Tuesday, 26 January 2010

Shuttle - Tributory to Cray and Darent. Bridgen

River Shuttle, tributary to the Cray, which is a tributary to Darent, itself a Thames Tributary
The Shuttle continues to flow east towards the Cray
TQ 47690 74263

Suburban area with woodland and parks and some older buildings among the endless inter war housing.

Post to the west Blendon
Post to the north Upton
Post to the east Bexley
Post to the south North Cray

Arbuthnot Lane
Bridgen Place. demolished when this road was built. Built by William Cope in the 18th and later the home of Edward Cokayne Frith. Arbuthnot was a later owner.

Bexley Woods
This tract of coppiced hornbeam trees is extensive. And the woods ascend gradually eastwards. .
River Shuttle. Pebble deposits occur in the centre of the river bed, and these are called "Channel Bars.”

Bexley Park
Tanyard Farm. West of Bexley Park Wood. Farmed by the Watkins family. The Shuttle ran in front of the house.
‘Bexley Park Wood’ is marked on the Ordnance Survey map of 1876. The name probably comes from the enclosed deer park. And the home in Bexley of Henry Castelayn, the keeper of the Archbishops' parks, warrens and chases in the 15th,

Blendon Road
Blendon Hall Estate, purchased for development by D C Bowyer, late 1930s.
Three Blackbirds pub

Bridgen Road
Bridgen was a medieval hamlet owned by Kendall of the Wax Chandlers Company. A Charity was set up with income from properties in this area. Bridgen Place was the first estate t9 be sold in the 1930s for development of semi-detached houses in Arbuthnot Lane.
1/11 Two groups of cottages 1820s.
13, a small but tall detached house, dated 1827.
Blue Anchor – had been the Anchor and Cable from 1681. Demolished and rebuilt in 1938 because the brewery wanted a bigger building.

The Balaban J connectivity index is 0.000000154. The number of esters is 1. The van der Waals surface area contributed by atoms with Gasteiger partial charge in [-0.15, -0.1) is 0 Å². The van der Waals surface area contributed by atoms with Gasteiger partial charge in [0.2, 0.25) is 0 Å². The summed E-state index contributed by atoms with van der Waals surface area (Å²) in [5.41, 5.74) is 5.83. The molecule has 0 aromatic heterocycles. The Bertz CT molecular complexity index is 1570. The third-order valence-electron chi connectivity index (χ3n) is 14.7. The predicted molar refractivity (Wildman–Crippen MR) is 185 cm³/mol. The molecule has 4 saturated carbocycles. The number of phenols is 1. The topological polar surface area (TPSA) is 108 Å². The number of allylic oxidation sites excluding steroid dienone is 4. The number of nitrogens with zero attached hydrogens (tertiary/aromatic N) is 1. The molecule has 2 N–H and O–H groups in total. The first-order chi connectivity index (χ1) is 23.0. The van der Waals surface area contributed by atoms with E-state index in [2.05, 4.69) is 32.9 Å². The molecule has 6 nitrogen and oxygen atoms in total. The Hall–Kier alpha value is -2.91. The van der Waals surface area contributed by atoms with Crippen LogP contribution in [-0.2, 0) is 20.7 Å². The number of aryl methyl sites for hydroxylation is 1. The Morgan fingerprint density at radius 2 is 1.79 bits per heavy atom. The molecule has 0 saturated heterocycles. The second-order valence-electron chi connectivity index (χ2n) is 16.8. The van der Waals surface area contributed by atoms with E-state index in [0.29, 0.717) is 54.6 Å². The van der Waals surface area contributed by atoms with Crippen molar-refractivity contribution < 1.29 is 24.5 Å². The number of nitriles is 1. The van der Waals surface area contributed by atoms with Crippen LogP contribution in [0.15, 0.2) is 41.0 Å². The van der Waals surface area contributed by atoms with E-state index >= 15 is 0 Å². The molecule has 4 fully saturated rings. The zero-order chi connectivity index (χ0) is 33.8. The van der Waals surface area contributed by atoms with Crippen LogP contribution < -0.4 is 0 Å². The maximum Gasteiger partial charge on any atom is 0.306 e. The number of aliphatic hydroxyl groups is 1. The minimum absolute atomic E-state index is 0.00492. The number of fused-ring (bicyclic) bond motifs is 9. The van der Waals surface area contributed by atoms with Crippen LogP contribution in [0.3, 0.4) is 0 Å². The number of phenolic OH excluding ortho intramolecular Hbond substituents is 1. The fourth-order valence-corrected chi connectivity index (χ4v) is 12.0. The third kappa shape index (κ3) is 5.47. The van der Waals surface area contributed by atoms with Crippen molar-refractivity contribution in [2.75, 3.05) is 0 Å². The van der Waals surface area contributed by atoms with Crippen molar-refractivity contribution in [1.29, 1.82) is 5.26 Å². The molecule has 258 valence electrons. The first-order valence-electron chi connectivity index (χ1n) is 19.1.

Kenneth Noye lived there.

Davenport Road
V2 in a field -injured 26. This was the 160th rocket to land on English soil,

Hurst Road
Victorian houses which were homes of wealthy businessmen. One of these was the Chairman of the Chatham and South Eastern Railway Company which had built the Dartford Loop Line.
Glenhurst Estate 1938. The gates come from large Victorian Villas. The Estate was developed on a large field on the south side of the road, part of Oxford University's Bexley Estate, separated from its Upper College Farm by the Railway.
189 The Lodge
Holy Trinity Church Hall3 Universal House
Congregational (now United Reformed) Church at the junction 1890

Parkhill Road
Developments in the 1930s
Marl House. Weather-boarded with wooden fence. Demolished for replacement in 1891. The new house was for Hargreaves Rogers, Sheriff of the City of London and a leading player in Bexley affairs. Itself demolished in 1962 to make way/or a housing development
Victorian pillar box
Gad Bridge

Parkhurst Estate
Villas for the well to do, mature trees in long rear gardens. Interesting chimney stacks and dormers.

Rail line
The Dartford Loop descends from Sidcup in a cutting as it descends to near sea level.

Riverdale Road
Shuttle Riverway. Grassed on both sides. Rapidly flowing sections of the river are called "Riffles,” and deeper, more tranquil sections called "Pools.” Towards the down-stream end the river is cutting into the bank in a number of places, exposing sediments which may date from the Ice Age.

Sources 
Bexley Council. Shuttle Riverway,
Bexley guide,
Hamilton-Barr and Reilly. Country to Suburb

Spurgeon. Discover Bexley and Sidcup

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